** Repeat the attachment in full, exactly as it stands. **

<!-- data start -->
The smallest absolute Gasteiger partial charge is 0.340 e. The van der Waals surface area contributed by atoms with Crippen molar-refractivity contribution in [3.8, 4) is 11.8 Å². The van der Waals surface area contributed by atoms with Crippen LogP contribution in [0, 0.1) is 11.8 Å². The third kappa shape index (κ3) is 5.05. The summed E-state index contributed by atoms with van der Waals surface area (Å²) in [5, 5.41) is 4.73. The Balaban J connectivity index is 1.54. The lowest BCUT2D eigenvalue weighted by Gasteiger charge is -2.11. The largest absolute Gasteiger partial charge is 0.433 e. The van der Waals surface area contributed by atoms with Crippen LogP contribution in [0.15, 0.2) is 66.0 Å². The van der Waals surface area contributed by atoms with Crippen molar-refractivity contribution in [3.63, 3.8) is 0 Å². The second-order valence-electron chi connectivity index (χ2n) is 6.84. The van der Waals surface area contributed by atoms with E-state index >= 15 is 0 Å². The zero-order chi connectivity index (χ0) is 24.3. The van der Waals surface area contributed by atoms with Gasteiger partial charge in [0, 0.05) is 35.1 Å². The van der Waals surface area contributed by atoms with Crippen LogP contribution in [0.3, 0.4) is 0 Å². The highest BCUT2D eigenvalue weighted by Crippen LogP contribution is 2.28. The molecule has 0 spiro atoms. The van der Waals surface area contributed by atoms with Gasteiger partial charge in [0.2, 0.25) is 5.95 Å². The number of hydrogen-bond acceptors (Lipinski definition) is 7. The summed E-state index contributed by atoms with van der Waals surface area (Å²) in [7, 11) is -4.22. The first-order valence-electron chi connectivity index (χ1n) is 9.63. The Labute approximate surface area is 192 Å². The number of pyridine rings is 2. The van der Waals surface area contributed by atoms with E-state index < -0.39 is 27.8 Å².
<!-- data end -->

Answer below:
The smallest absolute Gasteiger partial charge is 0.340 e. The van der Waals surface area contributed by atoms with Crippen molar-refractivity contribution in [3.8, 4) is 11.8 Å². The van der Waals surface area contributed by atoms with Crippen LogP contribution in [0, 0.1) is 11.8 Å². The third kappa shape index (κ3) is 5.05. The summed E-state index contributed by atoms with van der Waals surface area (Å²) in [5, 5.41) is 4.73. The Balaban J connectivity index is 1.54. The lowest BCUT2D eigenvalue weighted by Gasteiger charge is -2.11. The largest absolute Gasteiger partial charge is 0.433 e. The van der Waals surface area contributed by atoms with Crippen LogP contribution in [0.15, 0.2) is 66.0 Å². The van der Waals surface area contributed by atoms with Crippen molar-refractivity contribution in [3.63, 3.8) is 0 Å². The second-order valence-electron chi connectivity index (χ2n) is 6.84. The van der Waals surface area contributed by atoms with E-state index >= 15 is 0 Å². The zero-order chi connectivity index (χ0) is 24.3. The van der Waals surface area contributed by atoms with Gasteiger partial charge in [0, 0.05) is 35.1 Å². The van der Waals surface area contributed by atoms with Crippen LogP contribution in [0.3, 0.4) is 0 Å². The highest BCUT2D eigenvalue weighted by Crippen LogP contribution is 2.28. The molecule has 0 spiro atoms. The van der Waals surface area contributed by atoms with Gasteiger partial charge in [0.2, 0.25) is 5.95 Å². The number of hydrogen-bond acceptors (Lipinski definition) is 7. The summed E-state index contributed by atoms with van der Waals surface area (Å²) in [7, 11) is -4.22. The first-order valence-electron chi connectivity index (χ1n) is 9.63. The Labute approximate surface area is 192 Å². The number of pyridine rings is 2. The van der Waals surface area contributed by atoms with E-state index < -0.39 is 27.8 Å².